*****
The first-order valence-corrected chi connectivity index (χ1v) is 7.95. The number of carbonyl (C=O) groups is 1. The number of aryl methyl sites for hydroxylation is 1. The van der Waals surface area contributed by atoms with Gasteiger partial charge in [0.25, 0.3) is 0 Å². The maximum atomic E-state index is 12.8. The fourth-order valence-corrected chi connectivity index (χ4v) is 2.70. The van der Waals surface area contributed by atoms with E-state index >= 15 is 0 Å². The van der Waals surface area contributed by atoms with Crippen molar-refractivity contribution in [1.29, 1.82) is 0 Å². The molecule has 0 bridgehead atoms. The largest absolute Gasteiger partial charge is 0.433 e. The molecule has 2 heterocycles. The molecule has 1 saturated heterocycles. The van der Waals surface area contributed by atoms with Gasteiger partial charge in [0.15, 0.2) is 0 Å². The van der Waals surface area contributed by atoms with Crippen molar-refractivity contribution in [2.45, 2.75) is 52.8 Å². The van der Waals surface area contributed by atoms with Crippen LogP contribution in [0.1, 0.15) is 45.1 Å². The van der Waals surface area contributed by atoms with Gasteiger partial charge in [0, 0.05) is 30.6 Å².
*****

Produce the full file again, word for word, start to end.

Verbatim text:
The first-order valence-corrected chi connectivity index (χ1v) is 7.95. The number of carbonyl (C=O) groups is 1. The number of aryl methyl sites for hydroxylation is 1. The van der Waals surface area contributed by atoms with Gasteiger partial charge in [0.25, 0.3) is 0 Å². The maximum atomic E-state index is 12.8. The fourth-order valence-corrected chi connectivity index (χ4v) is 2.70. The van der Waals surface area contributed by atoms with E-state index >= 15 is 0 Å². The van der Waals surface area contributed by atoms with Crippen molar-refractivity contribution in [1.29, 1.82) is 0 Å². The molecule has 0 bridgehead atoms. The largest absolute Gasteiger partial charge is 0.433 e. The molecule has 2 heterocycles. The molecule has 1 saturated heterocycles. The van der Waals surface area contributed by atoms with Gasteiger partial charge in [0.15, 0.2) is 0 Å². The van der Waals surface area contributed by atoms with Crippen molar-refractivity contribution in [2.45, 2.75) is 52.8 Å². The van der Waals surface area contributed by atoms with Crippen LogP contribution in [0.1, 0.15) is 45.1 Å². The van der Waals surface area contributed by atoms with Gasteiger partial charge in [0, 0.05) is 30.6 Å².